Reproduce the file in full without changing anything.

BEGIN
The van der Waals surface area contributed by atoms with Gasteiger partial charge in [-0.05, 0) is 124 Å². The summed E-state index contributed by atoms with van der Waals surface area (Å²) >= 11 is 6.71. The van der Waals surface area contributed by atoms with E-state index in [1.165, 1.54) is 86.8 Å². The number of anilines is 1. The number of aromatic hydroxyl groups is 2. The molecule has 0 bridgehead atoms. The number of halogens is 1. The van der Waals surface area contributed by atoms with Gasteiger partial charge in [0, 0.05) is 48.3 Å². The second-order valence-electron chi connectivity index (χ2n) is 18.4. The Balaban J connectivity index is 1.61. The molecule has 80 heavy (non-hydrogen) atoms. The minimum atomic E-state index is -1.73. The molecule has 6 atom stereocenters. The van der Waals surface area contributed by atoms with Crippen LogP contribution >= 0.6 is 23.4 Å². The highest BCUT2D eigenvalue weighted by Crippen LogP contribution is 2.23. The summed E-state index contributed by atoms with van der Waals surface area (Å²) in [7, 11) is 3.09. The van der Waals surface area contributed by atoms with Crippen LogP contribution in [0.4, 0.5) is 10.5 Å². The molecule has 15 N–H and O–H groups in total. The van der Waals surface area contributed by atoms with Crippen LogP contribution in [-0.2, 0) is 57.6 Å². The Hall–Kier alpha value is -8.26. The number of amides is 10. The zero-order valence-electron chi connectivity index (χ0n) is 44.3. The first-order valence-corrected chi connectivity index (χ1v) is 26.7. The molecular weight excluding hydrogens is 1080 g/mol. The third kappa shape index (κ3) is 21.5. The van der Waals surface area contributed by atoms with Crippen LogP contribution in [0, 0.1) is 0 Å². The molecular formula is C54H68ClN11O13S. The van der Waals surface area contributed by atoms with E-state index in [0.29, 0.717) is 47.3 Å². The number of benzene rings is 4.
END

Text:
The van der Waals surface area contributed by atoms with Gasteiger partial charge in [-0.05, 0) is 124 Å². The summed E-state index contributed by atoms with van der Waals surface area (Å²) >= 11 is 6.71. The van der Waals surface area contributed by atoms with E-state index in [1.165, 1.54) is 86.8 Å². The number of anilines is 1. The number of aromatic hydroxyl groups is 2. The molecule has 0 bridgehead atoms. The number of halogens is 1. The van der Waals surface area contributed by atoms with Gasteiger partial charge in [0, 0.05) is 48.3 Å². The second-order valence-electron chi connectivity index (χ2n) is 18.4. The Balaban J connectivity index is 1.61. The molecule has 80 heavy (non-hydrogen) atoms. The minimum atomic E-state index is -1.73. The molecule has 6 atom stereocenters. The van der Waals surface area contributed by atoms with Crippen LogP contribution >= 0.6 is 23.4 Å². The highest BCUT2D eigenvalue weighted by Crippen LogP contribution is 2.23. The summed E-state index contributed by atoms with van der Waals surface area (Å²) in [7, 11) is 3.09. The van der Waals surface area contributed by atoms with Crippen LogP contribution in [0.4, 0.5) is 10.5 Å². The molecule has 15 N–H and O–H groups in total. The van der Waals surface area contributed by atoms with Crippen LogP contribution in [-0.2, 0) is 57.6 Å². The Hall–Kier alpha value is -8.26. The number of amides is 10. The zero-order valence-electron chi connectivity index (χ0n) is 44.3. The first-order valence-corrected chi connectivity index (χ1v) is 26.7. The molecular weight excluding hydrogens is 1080 g/mol. The third kappa shape index (κ3) is 21.5. The van der Waals surface area contributed by atoms with Crippen LogP contribution in [0, 0.1) is 0 Å². The molecular formula is C54H68ClN11O13S. The van der Waals surface area contributed by atoms with E-state index in [0.29, 0.717) is 47.3 Å². The number of benzene rings is 4.